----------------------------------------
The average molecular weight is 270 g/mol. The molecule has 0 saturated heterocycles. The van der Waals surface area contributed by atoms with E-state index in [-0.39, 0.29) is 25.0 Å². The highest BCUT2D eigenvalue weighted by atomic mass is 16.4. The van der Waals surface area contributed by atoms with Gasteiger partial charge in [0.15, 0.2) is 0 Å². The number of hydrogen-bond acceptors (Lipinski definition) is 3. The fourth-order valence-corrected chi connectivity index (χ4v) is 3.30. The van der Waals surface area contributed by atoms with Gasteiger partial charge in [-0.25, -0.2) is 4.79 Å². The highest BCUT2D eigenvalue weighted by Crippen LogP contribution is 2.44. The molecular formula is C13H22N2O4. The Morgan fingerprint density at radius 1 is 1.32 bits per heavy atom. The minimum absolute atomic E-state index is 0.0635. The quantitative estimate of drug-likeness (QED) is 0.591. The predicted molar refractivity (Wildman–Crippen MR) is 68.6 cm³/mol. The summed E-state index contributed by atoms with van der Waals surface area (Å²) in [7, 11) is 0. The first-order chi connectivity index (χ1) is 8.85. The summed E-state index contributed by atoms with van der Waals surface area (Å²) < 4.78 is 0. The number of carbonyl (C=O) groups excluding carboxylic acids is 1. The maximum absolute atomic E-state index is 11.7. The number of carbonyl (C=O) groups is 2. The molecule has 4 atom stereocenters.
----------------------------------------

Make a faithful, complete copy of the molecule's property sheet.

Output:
The average molecular weight is 270 g/mol. The molecule has 0 saturated heterocycles. The van der Waals surface area contributed by atoms with E-state index in [-0.39, 0.29) is 25.0 Å². The highest BCUT2D eigenvalue weighted by atomic mass is 16.4. The van der Waals surface area contributed by atoms with Gasteiger partial charge in [0.15, 0.2) is 0 Å². The number of hydrogen-bond acceptors (Lipinski definition) is 3. The fourth-order valence-corrected chi connectivity index (χ4v) is 3.30. The van der Waals surface area contributed by atoms with Gasteiger partial charge in [-0.25, -0.2) is 4.79 Å². The highest BCUT2D eigenvalue weighted by Crippen LogP contribution is 2.44. The molecular formula is C13H22N2O4. The Morgan fingerprint density at radius 1 is 1.32 bits per heavy atom. The minimum absolute atomic E-state index is 0.0635. The quantitative estimate of drug-likeness (QED) is 0.591. The predicted molar refractivity (Wildman–Crippen MR) is 68.6 cm³/mol. The summed E-state index contributed by atoms with van der Waals surface area (Å²) in [7, 11) is 0. The first-order chi connectivity index (χ1) is 8.85. The summed E-state index contributed by atoms with van der Waals surface area (Å²) < 4.78 is 0. The number of carbonyl (C=O) groups excluding carboxylic acids is 1. The maximum absolute atomic E-state index is 11.7. The number of carbonyl (C=O) groups is 2. The molecule has 4 atom stereocenters.